The rise of supercenters and warehouses has increased competition for the industry
Los Angeles, CA (PRWEB) February 10, 2013
Despite numerous challenges, including stagnant profit margins, the Supermarkets and Grocery Stores industry has found a way to achieve growth in the five years to 2012. Contrary to recessionary spending patterns experienced by many other retail industries, supermarkets and grocery stores benefited from lower per capita disposable income levels because many consumers chose to purchase food from this industry rather than eat at restaurants, says IBISWorld industry analyst Eben Jose. As a result, IBISWorld expects industry revenue to increase at an annualized rate of 2.2% to $76.6 billion in the five years to 2012. Industry participants have been plagued by the rising cost of food and external competition from supercentres and warehouse clubs, though. Additionally, revenue growth has slowed from 2010 to 2012 as consumers return to their prerecession spending habits.
The rise of supercentres and warehouse clubs, such as Walmart and Costco, has forced the industry to transform in the five years to 2012. These competitors operate on a massive scale, which allows them to source food at much lower prices. As a result, they are able to offer lower prices to consumers, which have drawn shoppers away from the Supermarkets and Grocery Stores industry. The industry has responded by entering into a consolidation phase; the number of industry enterprises is expected to decrease at an annualized rate of 2.6% in the five years to 2012. “Major players like Loblaw Companies and Sobeys Inc. have been acquiring independent grocery chains to expand their reach and gain leverage with food wholesalers and suppliers,” says Jose. “Furthermore, these players have been upgrading their establishments, improving their customer loyalty programs and giving significantly more retail space to organic and ethnic foods.” According to Statistics Canada, most industry enterprises are large, employing more than 500 people. From 2007 to 2012, the number of firms employing one to 20 people has decreased substantially because many of those types of firms could not compete with the larger chains. Other major companies include Metro Inc. and Safeway Inc.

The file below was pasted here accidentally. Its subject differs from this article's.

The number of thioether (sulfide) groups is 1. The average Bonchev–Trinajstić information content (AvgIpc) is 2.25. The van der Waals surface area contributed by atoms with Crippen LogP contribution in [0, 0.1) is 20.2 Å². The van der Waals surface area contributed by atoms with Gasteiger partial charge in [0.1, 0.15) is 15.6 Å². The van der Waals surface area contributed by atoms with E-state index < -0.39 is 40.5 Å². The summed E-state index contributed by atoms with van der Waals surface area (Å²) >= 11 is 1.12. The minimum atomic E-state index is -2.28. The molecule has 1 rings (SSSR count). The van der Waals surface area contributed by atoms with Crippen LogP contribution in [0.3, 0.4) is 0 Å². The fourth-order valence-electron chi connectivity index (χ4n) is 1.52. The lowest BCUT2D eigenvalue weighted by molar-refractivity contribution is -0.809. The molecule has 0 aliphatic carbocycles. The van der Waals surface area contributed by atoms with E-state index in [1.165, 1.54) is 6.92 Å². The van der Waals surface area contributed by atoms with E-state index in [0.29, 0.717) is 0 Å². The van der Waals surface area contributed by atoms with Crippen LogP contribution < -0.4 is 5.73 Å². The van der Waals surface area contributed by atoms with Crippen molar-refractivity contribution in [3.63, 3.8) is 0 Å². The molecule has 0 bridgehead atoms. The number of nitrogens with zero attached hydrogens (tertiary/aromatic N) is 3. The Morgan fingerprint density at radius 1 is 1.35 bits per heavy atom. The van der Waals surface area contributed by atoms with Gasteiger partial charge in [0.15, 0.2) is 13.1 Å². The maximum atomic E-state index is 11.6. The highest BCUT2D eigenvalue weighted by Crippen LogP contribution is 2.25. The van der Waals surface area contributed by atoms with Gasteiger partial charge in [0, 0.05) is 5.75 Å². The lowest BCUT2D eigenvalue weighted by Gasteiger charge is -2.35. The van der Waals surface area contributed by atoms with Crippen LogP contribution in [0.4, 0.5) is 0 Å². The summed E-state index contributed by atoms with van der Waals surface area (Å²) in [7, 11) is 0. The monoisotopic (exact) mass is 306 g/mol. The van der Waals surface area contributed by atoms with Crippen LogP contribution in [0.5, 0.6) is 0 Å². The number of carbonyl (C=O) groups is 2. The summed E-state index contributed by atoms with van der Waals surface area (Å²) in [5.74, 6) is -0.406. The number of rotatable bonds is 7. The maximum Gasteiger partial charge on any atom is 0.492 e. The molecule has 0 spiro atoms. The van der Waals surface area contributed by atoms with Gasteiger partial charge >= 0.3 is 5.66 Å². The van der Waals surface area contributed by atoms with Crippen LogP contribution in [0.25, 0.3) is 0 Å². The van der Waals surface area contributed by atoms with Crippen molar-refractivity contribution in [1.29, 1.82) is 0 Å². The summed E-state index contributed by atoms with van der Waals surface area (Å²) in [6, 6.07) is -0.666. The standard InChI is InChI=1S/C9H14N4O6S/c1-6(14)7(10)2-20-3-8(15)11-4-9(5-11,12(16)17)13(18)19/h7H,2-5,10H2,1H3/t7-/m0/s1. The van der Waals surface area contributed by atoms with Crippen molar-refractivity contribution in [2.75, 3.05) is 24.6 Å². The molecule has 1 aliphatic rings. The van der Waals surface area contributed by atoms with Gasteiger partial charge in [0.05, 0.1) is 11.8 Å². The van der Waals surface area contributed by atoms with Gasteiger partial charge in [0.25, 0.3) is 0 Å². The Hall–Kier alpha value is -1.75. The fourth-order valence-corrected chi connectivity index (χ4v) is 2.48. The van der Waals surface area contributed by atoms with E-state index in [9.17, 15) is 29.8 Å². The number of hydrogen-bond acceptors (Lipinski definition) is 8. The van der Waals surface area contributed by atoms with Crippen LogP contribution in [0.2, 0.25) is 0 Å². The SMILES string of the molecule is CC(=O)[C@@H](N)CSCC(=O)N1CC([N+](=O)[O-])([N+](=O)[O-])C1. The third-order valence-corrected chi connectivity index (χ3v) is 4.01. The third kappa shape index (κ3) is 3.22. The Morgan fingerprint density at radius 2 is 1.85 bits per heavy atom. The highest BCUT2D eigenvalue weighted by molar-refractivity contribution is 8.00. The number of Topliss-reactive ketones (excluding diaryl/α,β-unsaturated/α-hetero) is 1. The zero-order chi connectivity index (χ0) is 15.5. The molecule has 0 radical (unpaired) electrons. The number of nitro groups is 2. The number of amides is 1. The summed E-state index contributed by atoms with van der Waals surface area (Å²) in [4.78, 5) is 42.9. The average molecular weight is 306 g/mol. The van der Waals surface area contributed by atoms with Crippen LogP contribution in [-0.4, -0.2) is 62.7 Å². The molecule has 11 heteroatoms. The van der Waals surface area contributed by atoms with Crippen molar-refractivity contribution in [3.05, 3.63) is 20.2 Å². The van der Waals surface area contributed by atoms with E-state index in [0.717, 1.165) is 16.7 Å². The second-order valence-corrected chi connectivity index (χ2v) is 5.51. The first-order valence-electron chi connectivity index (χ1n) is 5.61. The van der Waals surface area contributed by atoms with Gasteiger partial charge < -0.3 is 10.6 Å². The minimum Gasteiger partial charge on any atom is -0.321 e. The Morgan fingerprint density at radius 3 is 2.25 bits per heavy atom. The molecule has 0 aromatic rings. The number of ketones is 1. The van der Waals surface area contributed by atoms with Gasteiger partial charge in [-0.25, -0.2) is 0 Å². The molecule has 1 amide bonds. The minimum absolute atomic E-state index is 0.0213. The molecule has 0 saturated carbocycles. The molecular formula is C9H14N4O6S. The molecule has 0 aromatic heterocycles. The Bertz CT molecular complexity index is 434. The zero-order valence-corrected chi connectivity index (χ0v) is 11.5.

In the five years to 2017, Improvements in the economy will increase per capita disposable income levels, which will give consumers more discretionary income. A large percentage will choose to return to eating at restaurants, while some continue to shop at industry establishments, keeping growth steady. Supermarkets and grocery stores will continue to improve their customer loyalty programs and add private-label and specialty food selections (e.g. organic and ethnic foods) to retain and entice customers. For more information, visit IBISWorld’s Supermarkets and Grocery Stores in Canada industry report page.
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IBISWorld industry Report Key Topics
The Supermarket and Grocery Stores industry makes up the largest food retail channel in Canada. These establishments retail general lines of food products, including fresh and prepared meats, poultry and seafood, canned and frozen foods, fresh fruits and vegetables and various dairy products. This industry excludes convenience stores, warehouse clubs and supercentres.
Key External Drivers
Industry Life Cycle
Products & Markets
Products & Services
Globalization & Trade
Market Share Concentration
Key Success Factors
Cost Structure Benchmarks
Barriers to Entry
About IBISWorld Inc.
Recognized as the nation’s most trusted independent source of industry and market research, IBISWorld offers a comprehensive database of unique information and analysis on every US and Canadian industry. With an extensive online portfolio, valued for its depth and scope, the company equips clients with the insight necessary to make better business decisions. Headquartered in Los Angeles, IBISWorld serves a range of business, professional service and government organizations through more than 10 locations worldwide. For more information, visit http://www.ibisworld.ca or call 1-800-330-3772.